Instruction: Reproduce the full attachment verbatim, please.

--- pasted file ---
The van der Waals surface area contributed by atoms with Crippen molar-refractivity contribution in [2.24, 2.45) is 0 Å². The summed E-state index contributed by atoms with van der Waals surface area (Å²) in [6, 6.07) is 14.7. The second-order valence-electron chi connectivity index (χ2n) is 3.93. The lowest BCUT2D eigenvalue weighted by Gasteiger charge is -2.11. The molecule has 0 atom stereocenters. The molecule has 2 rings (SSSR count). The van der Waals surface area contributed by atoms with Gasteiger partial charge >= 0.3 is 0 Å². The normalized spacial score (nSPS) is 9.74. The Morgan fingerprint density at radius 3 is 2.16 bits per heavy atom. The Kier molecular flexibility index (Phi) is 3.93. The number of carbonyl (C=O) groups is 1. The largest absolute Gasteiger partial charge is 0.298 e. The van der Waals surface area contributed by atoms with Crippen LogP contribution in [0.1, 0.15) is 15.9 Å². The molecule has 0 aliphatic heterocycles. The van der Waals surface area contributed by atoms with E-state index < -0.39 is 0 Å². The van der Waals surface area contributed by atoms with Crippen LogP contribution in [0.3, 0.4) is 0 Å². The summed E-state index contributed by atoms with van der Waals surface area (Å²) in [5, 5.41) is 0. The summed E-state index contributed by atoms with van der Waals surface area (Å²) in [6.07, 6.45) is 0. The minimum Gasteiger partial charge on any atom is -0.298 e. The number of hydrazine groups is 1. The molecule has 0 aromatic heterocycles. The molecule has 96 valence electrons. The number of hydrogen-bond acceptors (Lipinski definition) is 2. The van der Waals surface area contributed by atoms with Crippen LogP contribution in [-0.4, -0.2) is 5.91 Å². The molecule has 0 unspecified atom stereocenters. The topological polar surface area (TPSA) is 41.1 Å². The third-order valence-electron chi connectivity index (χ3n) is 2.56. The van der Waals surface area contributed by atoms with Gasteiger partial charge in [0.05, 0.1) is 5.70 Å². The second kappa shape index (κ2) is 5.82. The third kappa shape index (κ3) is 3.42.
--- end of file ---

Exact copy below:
The van der Waals surface area contributed by atoms with Crippen molar-refractivity contribution in [2.24, 2.45) is 0 Å². The summed E-state index contributed by atoms with van der Waals surface area (Å²) in [6, 6.07) is 14.7. The second-order valence-electron chi connectivity index (χ2n) is 3.93. The lowest BCUT2D eigenvalue weighted by Gasteiger charge is -2.11. The molecule has 0 atom stereocenters. The molecule has 2 rings (SSSR count). The van der Waals surface area contributed by atoms with Gasteiger partial charge >= 0.3 is 0 Å². The normalized spacial score (nSPS) is 9.74. The Morgan fingerprint density at radius 3 is 2.16 bits per heavy atom. The Kier molecular flexibility index (Phi) is 3.93. The number of carbonyl (C=O) groups is 1. The largest absolute Gasteiger partial charge is 0.298 e. The van der Waals surface area contributed by atoms with Crippen LogP contribution in [0.1, 0.15) is 15.9 Å². The molecule has 0 aliphatic heterocycles. The van der Waals surface area contributed by atoms with E-state index < -0.39 is 0 Å². The van der Waals surface area contributed by atoms with Crippen LogP contribution in [0.3, 0.4) is 0 Å². The summed E-state index contributed by atoms with van der Waals surface area (Å²) in [5, 5.41) is 0. The summed E-state index contributed by atoms with van der Waals surface area (Å²) in [6.07, 6.45) is 0. The minimum Gasteiger partial charge on any atom is -0.298 e. The number of hydrazine groups is 1. The molecule has 0 aromatic heterocycles. The molecule has 96 valence electrons. The number of hydrogen-bond acceptors (Lipinski definition) is 2. The van der Waals surface area contributed by atoms with Crippen LogP contribution in [-0.4, -0.2) is 5.91 Å². The molecule has 0 unspecified atom stereocenters. The topological polar surface area (TPSA) is 41.1 Å². The third-order valence-electron chi connectivity index (χ3n) is 2.56. The van der Waals surface area contributed by atoms with Gasteiger partial charge in [0.05, 0.1) is 5.70 Å². The second kappa shape index (κ2) is 5.82. The third kappa shape index (κ3) is 3.42.